Researchers: Microsoft will pull trigger on emergency IE patch

Uptick in attacks, bypasses of recommended workarounds will force Microsoft to fix flaw criminals already using to hijack Windows PCs

By , Computerworld |  Security, Internet Explorer, Microsoft

Microsoft will issue an emergency update to patch a vulnerability in Internet Explorer (IE) in the next two weeks to fix a flaw criminals have been using for more than a month, researchers said Tuesday.

The company will move on the IE6, IE7 and IE8 bug before the next regularly-scheduled Patch Tuesday because of increasing attacks and proof that temporary workarounds can be circumvented.

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"I wouldn't be surprised if they go 'out-of-band,'" said Andrew Storms, director of security operations at nCircle Security, using the term for an emergency update. "They won't want to wait for five weeks, and there's enough pressure on them now to work on an out-of-band."

The pressure Storms referred to includes reports that additional websites have been spotted serving up "drive-by" attacks against older versions of IE, as well as claims from researchers that both the "Fixit" tool Microsoft deployed last week and a long-available advanced anti-exploit tool can be sidestepped.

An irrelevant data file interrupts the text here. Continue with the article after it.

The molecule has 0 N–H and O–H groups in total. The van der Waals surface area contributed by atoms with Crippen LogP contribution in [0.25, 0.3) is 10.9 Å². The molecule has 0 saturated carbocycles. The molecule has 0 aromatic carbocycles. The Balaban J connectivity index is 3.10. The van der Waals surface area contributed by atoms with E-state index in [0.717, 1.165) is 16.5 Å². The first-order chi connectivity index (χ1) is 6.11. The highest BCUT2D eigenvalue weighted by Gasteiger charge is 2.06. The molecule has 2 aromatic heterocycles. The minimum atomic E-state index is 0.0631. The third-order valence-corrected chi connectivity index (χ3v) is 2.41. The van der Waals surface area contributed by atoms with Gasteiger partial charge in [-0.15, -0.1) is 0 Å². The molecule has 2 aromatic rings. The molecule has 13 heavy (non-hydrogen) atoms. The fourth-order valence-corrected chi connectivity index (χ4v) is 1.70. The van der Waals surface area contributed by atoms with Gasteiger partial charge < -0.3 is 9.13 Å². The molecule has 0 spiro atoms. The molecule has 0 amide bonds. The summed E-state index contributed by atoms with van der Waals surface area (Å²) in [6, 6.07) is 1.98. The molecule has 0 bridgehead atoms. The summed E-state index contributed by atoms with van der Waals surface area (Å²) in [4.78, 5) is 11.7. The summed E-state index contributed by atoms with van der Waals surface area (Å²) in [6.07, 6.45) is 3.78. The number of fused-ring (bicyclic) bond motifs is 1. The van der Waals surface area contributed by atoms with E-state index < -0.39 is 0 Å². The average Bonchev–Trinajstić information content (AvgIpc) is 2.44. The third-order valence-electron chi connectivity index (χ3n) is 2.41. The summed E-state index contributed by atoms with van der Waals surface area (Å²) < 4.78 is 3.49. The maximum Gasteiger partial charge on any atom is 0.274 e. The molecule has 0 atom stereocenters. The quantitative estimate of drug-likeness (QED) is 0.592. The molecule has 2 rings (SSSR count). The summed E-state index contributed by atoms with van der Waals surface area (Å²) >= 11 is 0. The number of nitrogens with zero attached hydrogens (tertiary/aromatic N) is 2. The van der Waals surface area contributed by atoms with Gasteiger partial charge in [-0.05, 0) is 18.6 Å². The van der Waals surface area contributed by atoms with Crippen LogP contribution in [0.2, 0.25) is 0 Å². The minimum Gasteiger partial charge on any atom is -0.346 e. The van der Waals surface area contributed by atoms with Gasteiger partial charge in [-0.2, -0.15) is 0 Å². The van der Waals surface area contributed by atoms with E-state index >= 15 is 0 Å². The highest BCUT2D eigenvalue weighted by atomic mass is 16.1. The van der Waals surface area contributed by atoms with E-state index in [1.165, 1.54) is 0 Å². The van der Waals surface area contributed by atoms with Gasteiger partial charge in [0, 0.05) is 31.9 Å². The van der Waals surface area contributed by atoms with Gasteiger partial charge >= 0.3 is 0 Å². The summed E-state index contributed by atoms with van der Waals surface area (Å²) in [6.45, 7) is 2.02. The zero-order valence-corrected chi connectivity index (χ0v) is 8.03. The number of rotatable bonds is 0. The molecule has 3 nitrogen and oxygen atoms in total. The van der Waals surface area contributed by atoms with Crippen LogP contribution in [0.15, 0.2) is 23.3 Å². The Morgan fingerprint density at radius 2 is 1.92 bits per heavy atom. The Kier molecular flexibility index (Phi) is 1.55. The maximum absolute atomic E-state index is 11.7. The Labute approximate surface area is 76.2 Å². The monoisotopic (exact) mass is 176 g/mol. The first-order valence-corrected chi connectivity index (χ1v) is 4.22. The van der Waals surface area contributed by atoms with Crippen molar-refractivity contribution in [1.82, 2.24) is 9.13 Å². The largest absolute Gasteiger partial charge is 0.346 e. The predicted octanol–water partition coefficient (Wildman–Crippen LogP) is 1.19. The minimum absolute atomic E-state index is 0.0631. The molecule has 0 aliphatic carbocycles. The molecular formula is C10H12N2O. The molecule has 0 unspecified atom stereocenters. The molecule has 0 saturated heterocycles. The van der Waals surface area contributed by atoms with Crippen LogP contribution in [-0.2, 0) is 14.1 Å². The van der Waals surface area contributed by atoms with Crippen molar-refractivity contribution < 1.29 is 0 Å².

When Microsoft acknowledged the IE zero-day vulnerability Dec. 29, several security firms said that the website of the Council on Foreign Relations (CFR), a notable U.S. foreign policy think tank, was hosting attack code targeting IE8. Since then, other domains have been found conducting similar drive-bys, including one maintained by an Iranian oil company.

In lieu of a patch, Microsoft issued one of its automated "Fixit" tools to block attacks, and also recommended that customers deploy the Enhanced Mitigation Experience Toolkit (EMET), a separate anti-exploit utility.

But according to Exodus Intelligence, a company composed of several former researchers with HP TippingPoint and its bug-bounty program, both workarounds can be outflanked.

A Twitter exchange between Aaron Portnoy of Exodus and Jonathan Ness, a security engineer at Microsoft, revealed that the Fixit bypass was likely legitimate. "We think you are probably right," Ness tweeted yesterday.


Originally published on Computerworld |  Click here to read the original story.
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